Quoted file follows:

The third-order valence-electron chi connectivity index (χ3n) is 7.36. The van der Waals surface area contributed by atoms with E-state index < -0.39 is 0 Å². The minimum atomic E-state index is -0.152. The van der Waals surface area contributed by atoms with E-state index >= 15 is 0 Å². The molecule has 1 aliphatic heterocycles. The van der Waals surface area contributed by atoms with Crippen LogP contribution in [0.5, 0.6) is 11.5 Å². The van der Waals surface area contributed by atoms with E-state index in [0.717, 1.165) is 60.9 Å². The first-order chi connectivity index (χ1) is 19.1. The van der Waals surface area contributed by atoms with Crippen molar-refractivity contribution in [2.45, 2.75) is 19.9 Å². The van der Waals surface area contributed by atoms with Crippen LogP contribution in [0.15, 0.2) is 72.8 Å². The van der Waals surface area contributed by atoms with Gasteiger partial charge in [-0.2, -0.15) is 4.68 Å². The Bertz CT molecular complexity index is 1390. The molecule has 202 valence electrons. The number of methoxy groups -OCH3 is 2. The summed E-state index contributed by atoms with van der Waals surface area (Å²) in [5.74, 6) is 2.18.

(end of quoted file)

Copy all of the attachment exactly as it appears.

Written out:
The third-order valence-electron chi connectivity index (χ3n) is 7.36. The van der Waals surface area contributed by atoms with E-state index < -0.39 is 0 Å². The minimum atomic E-state index is -0.152. The van der Waals surface area contributed by atoms with E-state index >= 15 is 0 Å². The molecule has 1 aliphatic heterocycles. The van der Waals surface area contributed by atoms with Crippen LogP contribution in [0.5, 0.6) is 11.5 Å². The van der Waals surface area contributed by atoms with E-state index in [0.717, 1.165) is 60.9 Å². The first-order chi connectivity index (χ1) is 19.1. The van der Waals surface area contributed by atoms with Crippen molar-refractivity contribution in [2.45, 2.75) is 19.9 Å². The van der Waals surface area contributed by atoms with Crippen LogP contribution in [0.15, 0.2) is 72.8 Å². The van der Waals surface area contributed by atoms with Gasteiger partial charge in [-0.2, -0.15) is 4.68 Å². The Bertz CT molecular complexity index is 1390. The molecule has 202 valence electrons. The number of methoxy groups -OCH3 is 2. The summed E-state index contributed by atoms with van der Waals surface area (Å²) in [5.74, 6) is 2.18.